It wasn’t Bush or Bust as I wrote last week.

There was obviously no Bush, but I would be foolish to believe the Lions hadn’t been preparing for such a scenario since their Washington prep began last Sunday night.

Did they do anything special to counter the absence of Bush (and overhead video/pics, First Down from McCosky)? The Lions gave themselves options, and those options gave Washington something extra to consider at the LOS. Ryan Broyles (17 plays) adeptly manned the slot role the Lions brought him for, for the first time since December. Speaking of the slot, it was Calvin’s home away from home many plays throughout of the game. When Bush is out, that’s the one mismatch the Lions SHOULD be able to create with ease. Remember, Patrick Edwards was inactive due to injury as well, so the sizable and sometimes-reliable-Kris Durham played in half the offensive snaps. Tony Scheffler’s decaying body was exhumed for offensive purposes, if for no other reason than his cold, cryptic body is more optimal than Brandon Pettigrew’s handsless body.

It was just 15 plays, and he only gained 6 yards of total offense, but I like that the Lions employed 6th round pick Theo Riddick at various spots in formations. Often unabashedly split wide or in a slot. Riddick, who (I just noticed this here) is actually listed as a WR from Notre Dame, caught 84 passes through his junior year, then switched to running back full time as a senior, and still brought in another 36 receptions. I’m betting that Riddick makes some very positive contributions before the season ends because of his versatility. Perhaps in a very, very, very light Bush/Broyles combo-role. Oh, and Joseph Fauria is in line for one of those statistically anomalous 21 catch, 9 TD (9 bad dances) years.

None of this is reinventing offense, but the Lions deserve credit for sagaciously making use of available personnel against Washington. Then again, when you have a week to gameplan, it SHOULD be that prepared. No one should be surprised Bush didn’t play yesterday.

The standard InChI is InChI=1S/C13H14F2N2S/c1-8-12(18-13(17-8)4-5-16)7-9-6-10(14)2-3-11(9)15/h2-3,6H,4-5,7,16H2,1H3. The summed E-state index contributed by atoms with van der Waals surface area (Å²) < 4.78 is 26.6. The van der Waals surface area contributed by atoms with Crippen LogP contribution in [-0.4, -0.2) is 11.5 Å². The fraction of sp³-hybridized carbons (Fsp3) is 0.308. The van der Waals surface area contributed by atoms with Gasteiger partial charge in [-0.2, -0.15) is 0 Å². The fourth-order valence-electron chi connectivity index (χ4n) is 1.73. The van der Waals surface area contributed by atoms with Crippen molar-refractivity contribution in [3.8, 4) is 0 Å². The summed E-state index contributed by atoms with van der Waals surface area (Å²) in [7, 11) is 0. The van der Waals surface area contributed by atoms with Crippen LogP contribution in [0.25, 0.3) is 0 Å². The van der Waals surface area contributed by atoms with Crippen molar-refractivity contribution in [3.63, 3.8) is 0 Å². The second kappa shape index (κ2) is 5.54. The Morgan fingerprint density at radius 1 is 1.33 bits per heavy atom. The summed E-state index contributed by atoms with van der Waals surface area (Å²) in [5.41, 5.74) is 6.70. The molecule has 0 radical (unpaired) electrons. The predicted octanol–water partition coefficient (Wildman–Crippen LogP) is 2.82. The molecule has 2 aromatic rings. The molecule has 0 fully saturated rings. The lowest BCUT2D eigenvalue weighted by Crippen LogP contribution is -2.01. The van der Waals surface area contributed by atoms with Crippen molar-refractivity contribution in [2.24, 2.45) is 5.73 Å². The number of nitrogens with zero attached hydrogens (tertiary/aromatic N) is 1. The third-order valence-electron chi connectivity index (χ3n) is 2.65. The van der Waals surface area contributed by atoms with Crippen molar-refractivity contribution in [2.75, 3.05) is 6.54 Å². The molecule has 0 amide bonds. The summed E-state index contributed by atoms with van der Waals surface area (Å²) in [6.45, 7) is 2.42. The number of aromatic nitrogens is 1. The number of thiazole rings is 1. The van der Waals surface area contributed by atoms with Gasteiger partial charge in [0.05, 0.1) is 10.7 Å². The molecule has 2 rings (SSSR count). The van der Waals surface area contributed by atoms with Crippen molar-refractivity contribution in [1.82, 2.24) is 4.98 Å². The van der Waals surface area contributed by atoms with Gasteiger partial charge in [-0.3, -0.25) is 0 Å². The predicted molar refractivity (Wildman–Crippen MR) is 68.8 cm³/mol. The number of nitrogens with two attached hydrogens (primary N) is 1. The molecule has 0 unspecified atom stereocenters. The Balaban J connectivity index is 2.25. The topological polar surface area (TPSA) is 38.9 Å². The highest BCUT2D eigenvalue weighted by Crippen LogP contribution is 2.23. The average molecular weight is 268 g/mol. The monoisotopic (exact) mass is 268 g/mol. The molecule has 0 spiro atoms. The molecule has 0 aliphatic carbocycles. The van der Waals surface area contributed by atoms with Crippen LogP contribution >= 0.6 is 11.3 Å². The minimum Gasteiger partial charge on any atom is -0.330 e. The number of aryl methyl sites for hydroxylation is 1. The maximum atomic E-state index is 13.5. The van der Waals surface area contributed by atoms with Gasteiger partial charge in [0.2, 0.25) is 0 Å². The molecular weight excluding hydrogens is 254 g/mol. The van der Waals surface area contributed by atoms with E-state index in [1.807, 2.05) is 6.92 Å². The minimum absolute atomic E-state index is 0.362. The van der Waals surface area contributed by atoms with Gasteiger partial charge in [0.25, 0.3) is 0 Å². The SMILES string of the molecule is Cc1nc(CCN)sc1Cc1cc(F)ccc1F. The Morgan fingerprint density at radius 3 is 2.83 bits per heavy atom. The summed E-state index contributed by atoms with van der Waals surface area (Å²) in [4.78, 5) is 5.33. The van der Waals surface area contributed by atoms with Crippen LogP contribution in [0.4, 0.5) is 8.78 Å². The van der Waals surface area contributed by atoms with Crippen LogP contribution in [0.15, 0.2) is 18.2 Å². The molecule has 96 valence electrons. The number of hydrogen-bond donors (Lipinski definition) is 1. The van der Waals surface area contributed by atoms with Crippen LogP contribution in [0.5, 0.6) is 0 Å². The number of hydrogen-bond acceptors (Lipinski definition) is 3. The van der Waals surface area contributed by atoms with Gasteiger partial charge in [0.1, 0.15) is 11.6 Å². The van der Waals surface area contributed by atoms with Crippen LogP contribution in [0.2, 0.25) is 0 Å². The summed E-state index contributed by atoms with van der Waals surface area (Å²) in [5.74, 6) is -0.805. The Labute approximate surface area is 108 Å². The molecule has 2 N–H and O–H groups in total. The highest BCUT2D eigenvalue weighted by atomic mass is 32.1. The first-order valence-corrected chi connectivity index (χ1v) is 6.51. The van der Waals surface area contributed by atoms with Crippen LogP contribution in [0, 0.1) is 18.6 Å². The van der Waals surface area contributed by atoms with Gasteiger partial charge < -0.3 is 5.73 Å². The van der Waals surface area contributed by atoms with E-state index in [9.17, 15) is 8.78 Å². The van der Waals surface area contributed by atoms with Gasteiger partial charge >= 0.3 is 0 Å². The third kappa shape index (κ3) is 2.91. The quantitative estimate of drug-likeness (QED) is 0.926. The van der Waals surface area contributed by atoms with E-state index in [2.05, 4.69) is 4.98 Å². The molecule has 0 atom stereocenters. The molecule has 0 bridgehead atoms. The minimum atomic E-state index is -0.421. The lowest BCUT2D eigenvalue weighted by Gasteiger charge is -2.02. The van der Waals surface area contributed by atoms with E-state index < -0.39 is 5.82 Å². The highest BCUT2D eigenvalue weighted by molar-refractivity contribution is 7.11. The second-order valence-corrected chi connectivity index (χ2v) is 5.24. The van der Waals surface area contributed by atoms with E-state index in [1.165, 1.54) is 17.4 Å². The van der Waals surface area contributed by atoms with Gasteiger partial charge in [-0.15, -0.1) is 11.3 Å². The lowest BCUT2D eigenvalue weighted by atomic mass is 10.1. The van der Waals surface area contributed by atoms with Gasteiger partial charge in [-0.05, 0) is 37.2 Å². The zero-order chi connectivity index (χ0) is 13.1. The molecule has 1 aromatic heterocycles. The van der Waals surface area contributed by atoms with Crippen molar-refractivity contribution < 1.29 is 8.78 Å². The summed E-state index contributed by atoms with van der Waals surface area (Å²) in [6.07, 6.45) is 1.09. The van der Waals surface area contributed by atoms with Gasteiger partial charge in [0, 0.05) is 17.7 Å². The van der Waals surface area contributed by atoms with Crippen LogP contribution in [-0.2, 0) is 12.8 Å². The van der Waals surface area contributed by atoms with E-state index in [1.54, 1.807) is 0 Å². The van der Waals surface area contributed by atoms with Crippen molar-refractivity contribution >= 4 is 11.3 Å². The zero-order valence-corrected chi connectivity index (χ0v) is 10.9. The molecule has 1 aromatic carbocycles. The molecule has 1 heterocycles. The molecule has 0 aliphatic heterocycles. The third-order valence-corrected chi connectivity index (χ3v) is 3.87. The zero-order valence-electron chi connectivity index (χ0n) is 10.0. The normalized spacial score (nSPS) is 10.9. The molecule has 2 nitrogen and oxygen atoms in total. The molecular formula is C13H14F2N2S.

Oh, and if all that fails, at least Washington’s defensive strategy of ‘don’t tackle anyone’ was successful, for the Lions. Washington is 36 yards from allowing 500 per game. And even though the Lions didn’t crack 30, Washington is still allowing 32.7 per game. Jim Haslett spent too much time studying Oregon’s offense in the offseason. 

It wasn’t quite Bush and Bell and lots of confusing motion (for the defense) as I’ll expect upon Bush’s recovery, but it worked out for a win yesterday. 

The rest…

Calvin is always open. The end.

Another wise personnel move I didn’t mention above. Mikel Leshoure was active, but didn’t play. In fact, the Colts wanted him before Richardson. Unless Indy was trying to buy extremely low (ehhhhh 5th round in 2015!?), it seems the Lions are trying to make an NFL man out of Leshoure. Even after rupturing his achilles, then a pot arrest and suspension, he fell into the starting role last year, two games. The lesson here seems to be, everything in the NFL must be earned. If this is indeed the Lion’s stratagem, then well done (h/t to Kreger on this).

RG3, as in 3 mph compared to last year’s frenzied success. Those looney fans clamoring for Kirk Cousins after Week 2 aren’t so looney now that I’ve seen Griffin twice. That team doesn’t have scary enough playmakers to win games while Griffin slowly continues his recovery. My buddy’s got it right.

To repeat Trent Richardson 3rd overall pick, Alfred Morris 173rd. 

Michael Leshoure and Robert Griffin Junior (twice), thanks Dick Stockton. 

I wrote last December how the Lions, unlike seemingly every other franchise, lack a late(r) round or undrafted gem playing a key role for the team. Detroit FINALLY has that, in Joique Bell. 

We really can’t appreciate the emerging impact of Joique Bell without John Madden offering his thoughts on the Wayne State product. Boom, he’s on his back? Rumbling, stumbling?! Bell is 15 years too late to have been analyzed properly.


If you’re looking to retire early, and buy a Carribbean island, bet in grandiose ways and without fear on Thursday nights on the UNDER. The games are so awfully sloppy last night’s 50.5 was never in doubt, unless some wackiness happened in the game’s final seconds.
The appalling numbers to support your eyes last night. KC + Phi…